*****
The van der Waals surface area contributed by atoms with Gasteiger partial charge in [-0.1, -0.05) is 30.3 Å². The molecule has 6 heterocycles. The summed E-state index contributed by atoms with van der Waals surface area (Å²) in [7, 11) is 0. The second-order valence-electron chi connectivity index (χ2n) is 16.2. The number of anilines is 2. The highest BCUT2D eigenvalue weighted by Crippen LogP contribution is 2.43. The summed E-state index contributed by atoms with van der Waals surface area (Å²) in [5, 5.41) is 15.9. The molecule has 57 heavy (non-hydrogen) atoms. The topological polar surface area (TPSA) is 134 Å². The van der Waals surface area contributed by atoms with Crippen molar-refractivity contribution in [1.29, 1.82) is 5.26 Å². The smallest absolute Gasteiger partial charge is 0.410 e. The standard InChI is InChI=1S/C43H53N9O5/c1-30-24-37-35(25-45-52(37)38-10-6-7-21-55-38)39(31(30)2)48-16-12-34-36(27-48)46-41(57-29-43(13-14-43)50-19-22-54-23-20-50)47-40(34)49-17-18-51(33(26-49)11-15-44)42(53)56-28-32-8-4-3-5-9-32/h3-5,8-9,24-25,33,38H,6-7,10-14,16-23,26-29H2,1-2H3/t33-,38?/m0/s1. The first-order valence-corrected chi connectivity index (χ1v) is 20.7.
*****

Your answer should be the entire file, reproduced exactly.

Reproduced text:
The van der Waals surface area contributed by atoms with Gasteiger partial charge in [-0.1, -0.05) is 30.3 Å². The molecule has 6 heterocycles. The summed E-state index contributed by atoms with van der Waals surface area (Å²) in [7, 11) is 0. The second-order valence-electron chi connectivity index (χ2n) is 16.2. The number of anilines is 2. The highest BCUT2D eigenvalue weighted by Crippen LogP contribution is 2.43. The summed E-state index contributed by atoms with van der Waals surface area (Å²) in [5, 5.41) is 15.9. The molecule has 57 heavy (non-hydrogen) atoms. The topological polar surface area (TPSA) is 134 Å². The van der Waals surface area contributed by atoms with Crippen molar-refractivity contribution in [1.29, 1.82) is 5.26 Å². The smallest absolute Gasteiger partial charge is 0.410 e. The standard InChI is InChI=1S/C43H53N9O5/c1-30-24-37-35(25-45-52(37)38-10-6-7-21-55-38)39(31(30)2)48-16-12-34-36(27-48)46-41(57-29-43(13-14-43)50-19-22-54-23-20-50)47-40(34)49-17-18-51(33(26-49)11-15-44)42(53)56-28-32-8-4-3-5-9-32/h3-5,8-9,24-25,33,38H,6-7,10-14,16-23,26-29H2,1-2H3/t33-,38?/m0/s1. The first-order valence-corrected chi connectivity index (χ1v) is 20.7.